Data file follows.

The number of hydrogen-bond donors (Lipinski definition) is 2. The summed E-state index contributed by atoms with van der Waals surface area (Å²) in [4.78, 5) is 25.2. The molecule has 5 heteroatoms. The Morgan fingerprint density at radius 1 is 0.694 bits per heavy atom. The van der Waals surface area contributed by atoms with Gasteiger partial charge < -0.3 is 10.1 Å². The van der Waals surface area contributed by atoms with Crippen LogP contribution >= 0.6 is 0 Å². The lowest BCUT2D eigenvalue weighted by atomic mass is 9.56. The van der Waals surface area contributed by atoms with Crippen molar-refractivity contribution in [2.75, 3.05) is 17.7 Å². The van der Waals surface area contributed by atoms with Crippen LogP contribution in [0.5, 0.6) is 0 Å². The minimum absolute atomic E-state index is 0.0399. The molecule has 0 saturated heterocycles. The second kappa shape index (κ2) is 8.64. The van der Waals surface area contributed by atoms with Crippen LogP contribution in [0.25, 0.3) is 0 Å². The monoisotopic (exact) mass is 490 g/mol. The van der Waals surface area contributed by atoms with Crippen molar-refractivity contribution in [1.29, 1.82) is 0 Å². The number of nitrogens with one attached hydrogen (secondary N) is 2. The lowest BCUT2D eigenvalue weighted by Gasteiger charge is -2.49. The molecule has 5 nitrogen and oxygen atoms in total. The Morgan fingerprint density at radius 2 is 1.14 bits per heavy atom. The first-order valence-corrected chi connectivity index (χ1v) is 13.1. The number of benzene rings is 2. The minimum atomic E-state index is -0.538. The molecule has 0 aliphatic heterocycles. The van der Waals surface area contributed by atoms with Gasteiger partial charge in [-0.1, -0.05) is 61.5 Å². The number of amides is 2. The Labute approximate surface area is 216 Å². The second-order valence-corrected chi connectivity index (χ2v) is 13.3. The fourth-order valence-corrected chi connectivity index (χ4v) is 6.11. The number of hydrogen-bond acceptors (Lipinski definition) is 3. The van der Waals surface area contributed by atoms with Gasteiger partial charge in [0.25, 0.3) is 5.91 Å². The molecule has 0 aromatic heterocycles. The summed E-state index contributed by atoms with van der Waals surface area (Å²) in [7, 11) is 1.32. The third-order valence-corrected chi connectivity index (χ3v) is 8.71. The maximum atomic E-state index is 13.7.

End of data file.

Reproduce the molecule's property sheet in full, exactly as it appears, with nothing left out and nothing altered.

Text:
The number of hydrogen-bond donors (Lipinski definition) is 2. The summed E-state index contributed by atoms with van der Waals surface area (Å²) in [4.78, 5) is 25.2. The molecule has 5 heteroatoms. The Morgan fingerprint density at radius 1 is 0.694 bits per heavy atom. The van der Waals surface area contributed by atoms with Gasteiger partial charge < -0.3 is 10.1 Å². The van der Waals surface area contributed by atoms with Crippen LogP contribution >= 0.6 is 0 Å². The lowest BCUT2D eigenvalue weighted by atomic mass is 9.56. The van der Waals surface area contributed by atoms with Crippen molar-refractivity contribution in [2.75, 3.05) is 17.7 Å². The van der Waals surface area contributed by atoms with Crippen LogP contribution in [0.5, 0.6) is 0 Å². The minimum absolute atomic E-state index is 0.0399. The molecule has 0 saturated heterocycles. The second kappa shape index (κ2) is 8.64. The van der Waals surface area contributed by atoms with Crippen LogP contribution in [0.25, 0.3) is 0 Å². The monoisotopic (exact) mass is 490 g/mol. The van der Waals surface area contributed by atoms with Crippen molar-refractivity contribution in [1.29, 1.82) is 0 Å². The number of nitrogens with one attached hydrogen (secondary N) is 2. The lowest BCUT2D eigenvalue weighted by Gasteiger charge is -2.49. The molecule has 5 nitrogen and oxygen atoms in total. The Morgan fingerprint density at radius 2 is 1.14 bits per heavy atom. The first-order valence-corrected chi connectivity index (χ1v) is 13.1. The number of benzene rings is 2. The minimum atomic E-state index is -0.538. The molecule has 0 aliphatic heterocycles. The van der Waals surface area contributed by atoms with Gasteiger partial charge in [-0.1, -0.05) is 61.5 Å². The number of amides is 2. The Labute approximate surface area is 216 Å². The second-order valence-corrected chi connectivity index (χ2v) is 13.3. The fourth-order valence-corrected chi connectivity index (χ4v) is 6.11. The number of hydrogen-bond acceptors (Lipinski definition) is 3. The van der Waals surface area contributed by atoms with Gasteiger partial charge in [0.25, 0.3) is 5.91 Å². The molecule has 0 aromatic heterocycles. The summed E-state index contributed by atoms with van der Waals surface area (Å²) in [7, 11) is 1.32. The third-order valence-corrected chi connectivity index (χ3v) is 8.71. The maximum atomic E-state index is 13.7.